The cat’s out of the bag. Windows 11 is on its way, more than six years after the release of its predecessor, Windows 10, says Roel Decneut, chief marketing officer at Lansweeper, the IT asset management provider.
Microsoft has promised Windows 11 will be “the most secure Windows operating system yet” which, if true, will come as a relief for those plagued by ransomware and malware attacks.
But as we’ve only just gotten used to Windows 10, a wide-scale migration for large enterprises will be costly, confusing and overall not that appealing especially in the early stages.
There are new hardware requirements to figure out, as not all current machines within the business will be eligible to run the new software. In fact, Lansweeper research shows that over 55% of workstations are not capable of being upgraded.
There also aren’t any promises that older programs will work with Windows 11, although I’m sure many will be cheering the extinction of Internet Explorer.
IT teams will be under huge pressure to pull off a wide scale migration from Windows 10 to Windows 11 over the coming years.
What are the hardware requirements for Windows 11?
Rolling out a new operating system requires speed, cost-effectiveness and a waterproof IT asset management system able to identify machines that are both available and ineligible for upgrades.
For those currently running Windows PCs at home or at work, the most drastic way the new system will affect you – outside of the completely redesigned interface will be the hardware specs required to run it.
In order to run Windows 11, devices must either have an Intel Core processor from at least 2017 or AMD Zen 2 processors from 2019, as well as a minimum of 4GB of RAM and a 64GB hard drive.
Microsoft justifies the need for these requirements to allay security fears, as many devices won’t be able to upgrade, even some that are fresh on the market.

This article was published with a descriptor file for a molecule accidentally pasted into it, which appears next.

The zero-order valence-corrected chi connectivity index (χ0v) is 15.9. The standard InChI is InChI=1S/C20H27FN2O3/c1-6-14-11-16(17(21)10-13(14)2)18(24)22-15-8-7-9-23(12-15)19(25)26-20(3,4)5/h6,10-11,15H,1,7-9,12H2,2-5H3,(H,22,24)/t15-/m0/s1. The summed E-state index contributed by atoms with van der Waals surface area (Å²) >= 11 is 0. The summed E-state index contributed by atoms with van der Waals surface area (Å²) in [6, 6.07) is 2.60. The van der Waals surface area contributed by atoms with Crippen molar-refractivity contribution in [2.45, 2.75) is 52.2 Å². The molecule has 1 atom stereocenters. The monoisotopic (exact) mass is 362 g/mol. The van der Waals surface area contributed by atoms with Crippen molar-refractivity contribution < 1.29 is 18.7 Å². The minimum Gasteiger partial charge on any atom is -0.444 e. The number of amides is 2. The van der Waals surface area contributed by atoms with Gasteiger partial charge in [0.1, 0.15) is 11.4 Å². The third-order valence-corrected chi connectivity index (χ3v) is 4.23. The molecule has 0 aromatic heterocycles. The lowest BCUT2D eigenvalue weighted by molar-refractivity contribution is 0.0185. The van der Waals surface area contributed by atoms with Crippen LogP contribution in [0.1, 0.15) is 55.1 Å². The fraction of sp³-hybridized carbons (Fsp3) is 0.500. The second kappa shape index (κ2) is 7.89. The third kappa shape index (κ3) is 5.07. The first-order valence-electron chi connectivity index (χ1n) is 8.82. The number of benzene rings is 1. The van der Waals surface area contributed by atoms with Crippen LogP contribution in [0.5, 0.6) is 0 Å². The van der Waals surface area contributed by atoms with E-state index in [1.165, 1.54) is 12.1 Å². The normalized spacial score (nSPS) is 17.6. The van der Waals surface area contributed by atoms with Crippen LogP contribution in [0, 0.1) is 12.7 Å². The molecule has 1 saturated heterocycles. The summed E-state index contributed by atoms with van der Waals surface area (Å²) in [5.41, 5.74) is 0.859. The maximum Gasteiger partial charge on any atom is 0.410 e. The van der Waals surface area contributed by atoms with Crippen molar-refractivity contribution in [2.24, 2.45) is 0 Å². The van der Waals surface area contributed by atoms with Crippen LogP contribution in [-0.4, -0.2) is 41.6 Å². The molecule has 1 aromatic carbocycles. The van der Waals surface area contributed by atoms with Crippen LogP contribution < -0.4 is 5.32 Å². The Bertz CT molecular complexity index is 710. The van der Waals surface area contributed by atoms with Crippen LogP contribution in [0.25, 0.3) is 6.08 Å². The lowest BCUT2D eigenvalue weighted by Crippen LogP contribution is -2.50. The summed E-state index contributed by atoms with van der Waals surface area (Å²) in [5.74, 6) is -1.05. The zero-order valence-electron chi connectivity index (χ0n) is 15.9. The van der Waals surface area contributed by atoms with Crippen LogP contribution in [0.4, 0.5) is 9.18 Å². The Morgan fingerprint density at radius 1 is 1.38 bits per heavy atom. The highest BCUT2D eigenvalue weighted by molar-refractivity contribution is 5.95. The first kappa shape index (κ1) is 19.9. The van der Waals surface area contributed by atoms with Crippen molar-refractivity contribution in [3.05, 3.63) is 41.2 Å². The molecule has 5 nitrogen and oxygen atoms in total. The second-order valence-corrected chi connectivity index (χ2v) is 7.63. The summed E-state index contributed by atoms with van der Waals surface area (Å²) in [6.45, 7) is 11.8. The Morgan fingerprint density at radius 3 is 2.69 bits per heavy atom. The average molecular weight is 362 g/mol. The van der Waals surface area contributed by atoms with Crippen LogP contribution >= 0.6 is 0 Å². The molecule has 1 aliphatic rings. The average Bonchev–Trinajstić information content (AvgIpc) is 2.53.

The flip side is that this may in fact leave a tonne of devices even more at risk of becoming vulnerable in the long run.
Those who can’t update to Windows 11 likely most businesses in the short-term will continue to use Windows 10. Microsoft plans to end support for Windows 10 in 2025, which means no more security patches for devices that can’t transition onto its successor.
But if history is anything to go by, businesses will simply leave these upgrades until it’s too late.
One report found millions of PCs could still be running Windows 8 or later operating systems today every single one of which is more likely to become a window of opportunity for cyber attacks.
In many instances, patches are available to cover vulnerabilities weeks or months before any cyber attack is successful.
But as many organisations don’t enforce patches for outdated devices, or have trouble applying the right ones, vulnerabilities often go unnoticed or ignored until it’s too late.
Windows 11 could lead to increase in electronic waste
Early adopters of Windows 11 may well have the budgets and IT strategies to deal with mass migrations, even if it’s in a staged approach, as the lure of better security and modern systems becomes too good to resist.